1. Follow the Chain of Command and discuss your concerns or issues with your child's teacher. Allow the teacher the opportunity toaddress your concerns and work toward solving any problems. If you can't obtain results, find out who has the authority to make the necessary changes and move up, level-by-level. When you discuss your concerns, don't just complain about what is not working. Wear your problem solving hat, be creative, offer solutions, and offer to look into community resources.
2. Create a Paper Trail by keeping accurate, written records. Have a written record, including dates and names of all phone calls and meetings. Follow up any verbal agreements with a letter [or e-mail] confirming your understanding of the agreement. Keep any notes and correspondence you receive, as well as IEPs and evaluation information. Keep copies of all your own correspondence concerning your child.
3. Keep Your Files with information about your child organized and current. When you go to meetings, take the relevant information with you, possibly in a notebook, indexed in a manner that makes it easy for you to find what you need during the course of the meeting.
D. What can you do when you've reached an impasse?
1. Call your State Department of Education special education coordinator. A clarification of state and federal special education requirements might help to resolve the issue. In addition, the State can frequently provide your district with technical assistance and information with regard to staff development and training, assistive technology, consultative services, and model programs.
2. An Administrative Review or Resolution Conference might help resolve the problem. Sometimes a higher level school district administrator brings a new perspective to the issue which can be helpful in finding a solution. Or, the administrator can authorize resources which will resolve the issue.
3. Contact your district's Civil Rights Coordinator to find out if your issue is a violation of civil rights laws, such Section 504 or ADA. Your child is entitled to any reasonable accommodations he/she needs in order to have equal access to a free, appropriate public education. This might include, among other things, having the school provide taped textbooks or allowing the use of a spell-check device.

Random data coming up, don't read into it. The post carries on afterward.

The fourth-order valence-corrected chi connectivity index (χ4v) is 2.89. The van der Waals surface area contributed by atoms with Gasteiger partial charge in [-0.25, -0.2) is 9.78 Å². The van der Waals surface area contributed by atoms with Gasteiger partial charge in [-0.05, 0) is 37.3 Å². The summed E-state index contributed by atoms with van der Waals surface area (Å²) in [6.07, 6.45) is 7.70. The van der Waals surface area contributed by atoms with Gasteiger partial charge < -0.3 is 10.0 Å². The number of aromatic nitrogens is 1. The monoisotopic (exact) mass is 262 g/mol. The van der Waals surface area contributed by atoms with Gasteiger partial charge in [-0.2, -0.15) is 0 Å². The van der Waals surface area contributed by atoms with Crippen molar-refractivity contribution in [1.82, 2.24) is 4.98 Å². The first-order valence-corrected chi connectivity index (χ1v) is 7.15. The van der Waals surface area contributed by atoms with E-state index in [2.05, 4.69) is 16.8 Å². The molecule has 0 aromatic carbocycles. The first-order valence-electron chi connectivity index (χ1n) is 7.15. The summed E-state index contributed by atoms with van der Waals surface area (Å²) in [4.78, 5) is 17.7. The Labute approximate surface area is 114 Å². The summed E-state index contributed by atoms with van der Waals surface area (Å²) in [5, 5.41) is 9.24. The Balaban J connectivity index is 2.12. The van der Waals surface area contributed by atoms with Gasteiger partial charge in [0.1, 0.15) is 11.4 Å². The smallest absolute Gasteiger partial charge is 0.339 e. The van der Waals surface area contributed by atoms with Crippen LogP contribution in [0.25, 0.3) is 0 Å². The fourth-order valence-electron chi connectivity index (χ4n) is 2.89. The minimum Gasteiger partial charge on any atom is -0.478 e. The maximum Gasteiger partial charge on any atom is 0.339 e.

4. File a Child Complaint with your State Department of Education. If you think that your disagreement with the school involves a violation of state or federal special education regulations or statutes, you may follow your state's Complaint Procedures as outlined in its State Plan. Under IDEA, every state is required to adopt written procedures for receiving, investigating and resolving complaints regarding the administration of programs funded through the US Department of Education. State complaint procedures can be used by parents for complaints which raise systemic issues, individual issues or, in lieu of the due process hearing system, to resolve disagreements over any matter concerning the identification, evaluation, educational placement, or provision of a free appropriate public education to their child.
5. An impartial mediator might be able to help you and the school reach an agreement. Ask your special education director, your superintendent or the person in your district who is responsible for special education services if the school would agree to using the mediation process. Often the mediation process is most effective before you have undertaken Step 1. However, you can request it at any time during the process. Many states have a roster of qualified mediators who can be brought in to help you and the district resolve an issue. Some states have funding to cover the costs of mediation at any time, some only after parents have filed for due process, and some not at all. A district is free to use their own funds to pay for mediation at any time, and frequently will do so since it is less costly than due process.
6. When all else fails, you may request an impartial Due Process Hearing for issues which involve a disagreement about evaluation and eligibility for special education services, a free appropriate public education and the I.E.P., and your child's educational placement.
Note: It is likely that the "reasonable accommodations" that a blind or visually impaired child may need will be different than those discussed in this article.